It gets harder to comment all the time. It is wonderful you can show us this series of events and the beautiful horses. The total disregard for them from BLM is beyond my understanding also. I do not want them to be touched by BLM any longer. There is no better reason for this than to give their land to other users. But it is not what we want. These wild horses are living as they should. Why must they lose everything? What must we do? The pain this causes in the wild ones and the humans who love them is immeasurable at this point. Thank you Pam. Your respect and dedication is profound. hugs, mar

  11. Karen McLain Says:

    What a wonderful post about this stallion who touched your heart. He is indeed Handsome. I am always so amazed at the way they heal. I too, regret the price he will pay at the round up. Thanks for sharing his beauty with us.

  12. Kim Michels Says:

    Hi Pam,

    What a beautiful story. I’m so glad you shared it. Your post “New Born” from last year tied to this story is my favorite. The tenderness you captured brought tears to my eyes more than once; and I have viewed that post several times.

    Kim

  13. Kerry Says:

    Mar Wargo, you ask what can we do? You can support Laura Liegh in her lawsuits, and the WHFF (Wild Horse Freedom Fund), and support The Cloud Foundation. (Every $5 helps) You can send your letters, emails and comments to your senators and represintatives when one of these organizations is staging a response. Tell your friends and neighbors. Tell strangers. Set up a booth at your local library, hand out information. Would Pam mind if I took these pictures and story and edited them for a handout? (all credit given of course). Cloud captured the heart of the nation and children, but there are many more like Handsome and El Marachi, those that are not common household names. Make them so.

  14. Roxy Says:

    “Handsome” is an understatement – but perhaps there are no “human” words adequate for any of our wild ones.

    Thank you again for bringing them into our living rooms and lives. A picture is a thousand words of any kind.

    May they run free.

  15. Maggie Frazier Says:

    Great pictures & comments – certainly brings the plight of the horses home to me – if only the “large & in charge” would listen to us –
    Glad your mom is doing well & got a chance to see this Handsome boy & his girls.
    Sure do hope they are are well hidden when the helicopters come. They DO need to be grounded.
    Maggie

  16. Dutch Henry Says:

    Wonderful pics & comments THANK YOU!…So sad. How do we stop the gathering & helicopters? I write stories and to get them published, can’t tell the whole truth…God bless you for all you do, Pam…


  17. I hope they all escape the clutches of the BLM. We all know what they do to horses with lameness issues. They kill them don’t they? If this gorgeous animal is lame, or gets more lame from them aggravating this injury during capture…..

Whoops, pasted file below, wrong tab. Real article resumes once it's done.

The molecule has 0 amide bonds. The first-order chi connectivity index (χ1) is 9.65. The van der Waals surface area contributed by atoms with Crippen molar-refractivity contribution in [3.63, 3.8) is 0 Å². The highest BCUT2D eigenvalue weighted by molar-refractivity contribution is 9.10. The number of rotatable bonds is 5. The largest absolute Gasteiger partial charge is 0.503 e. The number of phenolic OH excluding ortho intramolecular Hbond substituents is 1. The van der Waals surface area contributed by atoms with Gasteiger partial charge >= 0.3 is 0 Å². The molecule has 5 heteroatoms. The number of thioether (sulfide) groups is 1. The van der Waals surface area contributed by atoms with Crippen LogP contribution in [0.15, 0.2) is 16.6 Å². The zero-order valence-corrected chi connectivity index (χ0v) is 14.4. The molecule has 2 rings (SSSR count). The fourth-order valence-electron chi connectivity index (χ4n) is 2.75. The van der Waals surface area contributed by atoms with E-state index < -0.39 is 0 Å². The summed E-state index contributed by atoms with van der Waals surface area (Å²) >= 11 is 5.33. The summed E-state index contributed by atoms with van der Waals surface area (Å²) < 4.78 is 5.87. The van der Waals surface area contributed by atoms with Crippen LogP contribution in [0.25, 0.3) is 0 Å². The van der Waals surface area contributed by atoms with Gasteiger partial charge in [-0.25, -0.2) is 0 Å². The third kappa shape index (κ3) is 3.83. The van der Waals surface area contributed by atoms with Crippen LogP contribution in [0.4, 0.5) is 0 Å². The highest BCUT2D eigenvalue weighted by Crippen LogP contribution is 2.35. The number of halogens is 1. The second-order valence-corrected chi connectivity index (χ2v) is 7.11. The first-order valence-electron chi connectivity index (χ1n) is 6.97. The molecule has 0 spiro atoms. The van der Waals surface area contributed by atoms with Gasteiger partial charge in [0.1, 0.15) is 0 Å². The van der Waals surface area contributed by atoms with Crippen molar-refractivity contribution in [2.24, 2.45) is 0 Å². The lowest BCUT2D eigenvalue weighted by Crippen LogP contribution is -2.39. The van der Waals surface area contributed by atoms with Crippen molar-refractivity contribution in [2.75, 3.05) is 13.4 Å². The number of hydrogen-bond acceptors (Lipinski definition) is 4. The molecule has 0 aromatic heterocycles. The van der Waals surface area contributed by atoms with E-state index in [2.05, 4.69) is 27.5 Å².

18. westinimages Says:

    “The worst sin towards our fellow creatures is not to hate them, but to be indifferent to them: that’s the essence of inhumanity”

    George Bernard Shaw

    Keep making us aware…..and pray we not be indifferent….better to light a candle than curse the darkness.
    Without even a candle, how dark would be that darkness.

  19. Lethie Says:

    Thank you for the post and story about Handsome. I wonder too what will bappen to him and all the others. I just wish that they could live free without being managed at all. I don’t have the answers or even know the questions… I’m glad that some progress was made about the use of helicoptors, but for how long? Such a sad situation for all of them.

  20. Craig Downer Says:

    Very colorful pictures and nice behavior shots. Thanks

  21. winddrinkers Says:

    Beautiful images to share with your poignant story. I can see why you worried about handsome. He is a beauty & did go to battle in a big way, evidenced by your shots. sad he lost most of his family. Nature seems so cruel at times, yet not as cruel as man lately.

    I hate the thought that any of these horses might be removed from their freedom, their home, their families & our eyes & hearts.

    Thank you so much for sharing Pam.

  22. Linda H Says:

    Thank you for this poignant reminder of the impending roundup and its effects on these magnificent, resilient animals like Handsome!

  23. DB Says:

    Thank you for sharing this wonderful story on this gorgeous stallion and his family. Let’s hope he is spared during the roundups, and his family (somehow) is left in tact to live in freedom. Your photos are beautiful Pam…and this touches my heart immensely. We have to stop these roundups.